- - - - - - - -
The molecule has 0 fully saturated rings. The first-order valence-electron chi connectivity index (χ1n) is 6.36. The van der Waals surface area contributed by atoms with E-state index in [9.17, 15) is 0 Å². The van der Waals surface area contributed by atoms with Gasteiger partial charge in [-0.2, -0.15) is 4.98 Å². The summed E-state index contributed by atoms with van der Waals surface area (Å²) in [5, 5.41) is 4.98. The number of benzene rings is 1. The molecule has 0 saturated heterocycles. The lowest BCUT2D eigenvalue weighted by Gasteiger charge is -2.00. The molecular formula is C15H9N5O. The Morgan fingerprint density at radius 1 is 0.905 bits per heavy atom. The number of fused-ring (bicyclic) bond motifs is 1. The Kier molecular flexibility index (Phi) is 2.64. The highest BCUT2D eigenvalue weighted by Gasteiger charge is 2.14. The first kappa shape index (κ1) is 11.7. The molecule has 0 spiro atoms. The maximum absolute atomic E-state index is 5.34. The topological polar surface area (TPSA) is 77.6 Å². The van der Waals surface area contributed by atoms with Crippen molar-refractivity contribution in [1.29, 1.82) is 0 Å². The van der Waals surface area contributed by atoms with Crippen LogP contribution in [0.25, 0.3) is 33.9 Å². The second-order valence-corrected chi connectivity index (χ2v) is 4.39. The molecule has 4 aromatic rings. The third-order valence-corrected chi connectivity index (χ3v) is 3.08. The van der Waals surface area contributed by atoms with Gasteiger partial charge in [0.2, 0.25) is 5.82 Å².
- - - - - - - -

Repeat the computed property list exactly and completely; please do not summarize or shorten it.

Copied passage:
The molecule has 0 fully saturated rings. The first-order valence-electron chi connectivity index (χ1n) is 6.36. The van der Waals surface area contributed by atoms with E-state index in [9.17, 15) is 0 Å². The van der Waals surface area contributed by atoms with Gasteiger partial charge in [-0.2, -0.15) is 4.98 Å². The summed E-state index contributed by atoms with van der Waals surface area (Å²) in [5, 5.41) is 4.98. The number of benzene rings is 1. The molecule has 0 saturated heterocycles. The lowest BCUT2D eigenvalue weighted by Gasteiger charge is -2.00. The molecular formula is C15H9N5O. The Morgan fingerprint density at radius 1 is 0.905 bits per heavy atom. The number of fused-ring (bicyclic) bond motifs is 1. The Kier molecular flexibility index (Phi) is 2.64. The highest BCUT2D eigenvalue weighted by Gasteiger charge is 2.14. The first kappa shape index (κ1) is 11.7. The molecule has 0 spiro atoms. The maximum absolute atomic E-state index is 5.34. The topological polar surface area (TPSA) is 77.6 Å². The van der Waals surface area contributed by atoms with Crippen molar-refractivity contribution in [1.29, 1.82) is 0 Å². The van der Waals surface area contributed by atoms with Crippen LogP contribution in [0.25, 0.3) is 33.9 Å². The second-order valence-corrected chi connectivity index (χ2v) is 4.39. The molecule has 4 aromatic rings. The third-order valence-corrected chi connectivity index (χ3v) is 3.08. The van der Waals surface area contributed by atoms with Gasteiger partial charge in [0.2, 0.25) is 5.82 Å².